11 January – 27 January
The One Festival – Programme C
After so thoroughly enjoying the One Festival’s Programme B, I was determined to see the rest of the pieces currently playing at The Space in Canary Wharf. My next step was seeing Programme C, an eclectic collection of amusing, absorbing, and occasionally harrowing short pieces. Though all five pieces featured in Programme C are very different in tone and subject matter, they all have two big things in common. They all share a focus on the vividly drawn, oftentimes eccentric characters at their centre, and they’re all full of surprises.
Mansplaining: The Musical by Mike Carter, Performed by Stephanie Ware, Directed by Saffron Myers
The first piece of the evening, Mansplaining: The Musical, is a raucous and delightful good time. Its subject is talented, take-no-guff Broadway leading lady Ginger Valentine, played with charm and gusto by Stephanie ware. Ware portrays brilliantly the hard-working performer, constantly bedevilled on her journey to stardom by the men who want to steal her spotlight and undermine her success. Mike Carter’s writing gives the character wit, humour and strength, and his decision to set the piece on Broadway in the 1930’s emphasizes the universality of its feminist message, and echoes the revelations the world is collectively having about the entertainment industry today. That message is bolstered by comedic songs and musical numbers, imbuing the whole proceedings with pageantry, flash and fun. Overall, Mansplaining: The Musical is a defiant, charming and entertaining piece full of real character and old-school Broadway flair.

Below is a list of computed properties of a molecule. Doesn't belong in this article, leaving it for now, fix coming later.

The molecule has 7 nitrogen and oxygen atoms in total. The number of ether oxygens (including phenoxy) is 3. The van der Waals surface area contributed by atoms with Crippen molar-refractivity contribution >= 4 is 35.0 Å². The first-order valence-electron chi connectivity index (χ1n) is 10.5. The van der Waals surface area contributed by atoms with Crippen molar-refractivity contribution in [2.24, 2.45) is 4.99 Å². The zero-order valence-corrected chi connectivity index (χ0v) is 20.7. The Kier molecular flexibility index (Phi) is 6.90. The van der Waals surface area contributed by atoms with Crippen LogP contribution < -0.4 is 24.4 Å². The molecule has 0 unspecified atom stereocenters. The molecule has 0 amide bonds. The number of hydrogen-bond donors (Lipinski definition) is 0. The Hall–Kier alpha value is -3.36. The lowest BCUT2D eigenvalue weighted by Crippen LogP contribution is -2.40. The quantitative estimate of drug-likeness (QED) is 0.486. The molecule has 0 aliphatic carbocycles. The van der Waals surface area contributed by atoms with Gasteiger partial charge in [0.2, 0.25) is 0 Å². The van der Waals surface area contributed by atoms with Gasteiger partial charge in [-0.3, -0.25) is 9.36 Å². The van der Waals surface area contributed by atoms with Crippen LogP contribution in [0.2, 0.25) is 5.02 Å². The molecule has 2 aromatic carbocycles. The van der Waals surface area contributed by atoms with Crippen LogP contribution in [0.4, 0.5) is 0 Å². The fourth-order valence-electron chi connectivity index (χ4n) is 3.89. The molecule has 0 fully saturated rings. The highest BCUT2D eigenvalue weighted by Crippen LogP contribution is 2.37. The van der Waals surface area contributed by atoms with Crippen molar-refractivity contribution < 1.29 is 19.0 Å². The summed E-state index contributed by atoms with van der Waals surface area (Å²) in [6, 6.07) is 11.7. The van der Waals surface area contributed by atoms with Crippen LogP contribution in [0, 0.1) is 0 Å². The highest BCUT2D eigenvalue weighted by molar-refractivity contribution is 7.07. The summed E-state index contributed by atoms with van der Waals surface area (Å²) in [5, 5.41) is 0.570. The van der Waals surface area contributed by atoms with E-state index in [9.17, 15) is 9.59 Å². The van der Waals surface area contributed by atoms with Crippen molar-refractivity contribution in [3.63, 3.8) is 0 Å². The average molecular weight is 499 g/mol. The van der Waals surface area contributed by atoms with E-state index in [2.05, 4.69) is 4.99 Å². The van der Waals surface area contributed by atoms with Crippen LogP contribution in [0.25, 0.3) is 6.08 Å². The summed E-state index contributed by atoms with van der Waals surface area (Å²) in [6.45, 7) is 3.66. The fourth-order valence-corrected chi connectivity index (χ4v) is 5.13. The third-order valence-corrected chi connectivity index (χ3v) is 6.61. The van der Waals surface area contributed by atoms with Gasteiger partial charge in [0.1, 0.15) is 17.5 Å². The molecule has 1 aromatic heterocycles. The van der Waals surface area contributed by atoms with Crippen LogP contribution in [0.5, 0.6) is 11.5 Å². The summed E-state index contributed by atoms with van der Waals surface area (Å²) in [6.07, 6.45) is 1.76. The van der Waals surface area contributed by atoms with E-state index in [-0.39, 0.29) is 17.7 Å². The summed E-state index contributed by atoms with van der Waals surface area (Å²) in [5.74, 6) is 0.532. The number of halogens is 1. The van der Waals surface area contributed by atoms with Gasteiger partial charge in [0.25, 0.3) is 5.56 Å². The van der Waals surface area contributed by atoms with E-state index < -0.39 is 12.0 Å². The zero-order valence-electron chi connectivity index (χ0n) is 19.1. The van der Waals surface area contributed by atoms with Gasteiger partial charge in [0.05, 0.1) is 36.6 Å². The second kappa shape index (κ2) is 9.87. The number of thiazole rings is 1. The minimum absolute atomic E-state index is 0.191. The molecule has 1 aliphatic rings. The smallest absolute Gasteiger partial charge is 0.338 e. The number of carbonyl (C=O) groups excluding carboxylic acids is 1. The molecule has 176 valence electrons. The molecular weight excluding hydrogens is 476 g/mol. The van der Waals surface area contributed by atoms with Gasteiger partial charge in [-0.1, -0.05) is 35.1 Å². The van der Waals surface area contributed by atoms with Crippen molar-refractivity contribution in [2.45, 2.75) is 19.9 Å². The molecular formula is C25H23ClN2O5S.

Home Time by David Hendon, Performed by Elizabeth George, Directed by Paula Chitty